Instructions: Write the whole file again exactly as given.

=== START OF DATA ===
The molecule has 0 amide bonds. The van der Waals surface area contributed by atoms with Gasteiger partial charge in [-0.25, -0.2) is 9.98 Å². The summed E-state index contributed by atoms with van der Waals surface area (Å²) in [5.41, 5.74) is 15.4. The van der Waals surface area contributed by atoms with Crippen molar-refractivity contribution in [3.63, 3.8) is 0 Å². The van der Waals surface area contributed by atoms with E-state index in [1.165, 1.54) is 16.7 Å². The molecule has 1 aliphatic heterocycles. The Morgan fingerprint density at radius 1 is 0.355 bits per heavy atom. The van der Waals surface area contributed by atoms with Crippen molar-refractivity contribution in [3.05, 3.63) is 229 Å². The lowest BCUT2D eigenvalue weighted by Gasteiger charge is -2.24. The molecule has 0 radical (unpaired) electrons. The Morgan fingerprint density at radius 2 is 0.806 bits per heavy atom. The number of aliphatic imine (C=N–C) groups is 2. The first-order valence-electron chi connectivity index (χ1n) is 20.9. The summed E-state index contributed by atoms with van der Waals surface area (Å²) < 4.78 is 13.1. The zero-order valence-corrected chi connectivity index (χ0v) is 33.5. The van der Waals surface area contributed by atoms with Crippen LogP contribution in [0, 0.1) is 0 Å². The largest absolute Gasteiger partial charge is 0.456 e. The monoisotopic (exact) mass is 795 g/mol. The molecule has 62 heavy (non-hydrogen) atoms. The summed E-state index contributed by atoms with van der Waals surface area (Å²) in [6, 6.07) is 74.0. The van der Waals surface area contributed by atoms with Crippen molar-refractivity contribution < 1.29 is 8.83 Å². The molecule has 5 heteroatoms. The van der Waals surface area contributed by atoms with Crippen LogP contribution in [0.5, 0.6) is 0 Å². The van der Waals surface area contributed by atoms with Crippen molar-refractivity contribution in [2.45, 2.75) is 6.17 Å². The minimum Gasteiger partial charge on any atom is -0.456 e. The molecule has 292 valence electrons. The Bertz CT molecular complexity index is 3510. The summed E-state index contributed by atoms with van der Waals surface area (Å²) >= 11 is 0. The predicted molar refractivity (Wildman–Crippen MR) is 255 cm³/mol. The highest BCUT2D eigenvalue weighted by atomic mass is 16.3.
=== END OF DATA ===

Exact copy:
The molecule has 0 amide bonds. The van der Waals surface area contributed by atoms with Gasteiger partial charge in [-0.25, -0.2) is 9.98 Å². The summed E-state index contributed by atoms with van der Waals surface area (Å²) in [5.41, 5.74) is 15.4. The van der Waals surface area contributed by atoms with Crippen molar-refractivity contribution in [3.63, 3.8) is 0 Å². The van der Waals surface area contributed by atoms with E-state index in [1.165, 1.54) is 16.7 Å². The molecule has 1 aliphatic heterocycles. The Morgan fingerprint density at radius 1 is 0.355 bits per heavy atom. The van der Waals surface area contributed by atoms with Crippen molar-refractivity contribution in [3.05, 3.63) is 229 Å². The lowest BCUT2D eigenvalue weighted by Gasteiger charge is -2.24. The molecule has 0 radical (unpaired) electrons. The Morgan fingerprint density at radius 2 is 0.806 bits per heavy atom. The number of aliphatic imine (C=N–C) groups is 2. The first-order valence-electron chi connectivity index (χ1n) is 20.9. The summed E-state index contributed by atoms with van der Waals surface area (Å²) < 4.78 is 13.1. The zero-order valence-corrected chi connectivity index (χ0v) is 33.5. The van der Waals surface area contributed by atoms with Crippen LogP contribution in [0, 0.1) is 0 Å². The largest absolute Gasteiger partial charge is 0.456 e. The monoisotopic (exact) mass is 795 g/mol. The molecule has 62 heavy (non-hydrogen) atoms. The summed E-state index contributed by atoms with van der Waals surface area (Å²) in [6, 6.07) is 74.0. The van der Waals surface area contributed by atoms with Crippen molar-refractivity contribution < 1.29 is 8.83 Å². The molecule has 5 heteroatoms. The van der Waals surface area contributed by atoms with Crippen LogP contribution in [0.5, 0.6) is 0 Å². The van der Waals surface area contributed by atoms with Crippen molar-refractivity contribution in [2.45, 2.75) is 6.17 Å². The minimum Gasteiger partial charge on any atom is -0.456 e. The molecule has 292 valence electrons. The Bertz CT molecular complexity index is 3510. The summed E-state index contributed by atoms with van der Waals surface area (Å²) >= 11 is 0. The predicted molar refractivity (Wildman–Crippen MR) is 255 cm³/mol. The highest BCUT2D eigenvalue weighted by atomic mass is 16.3.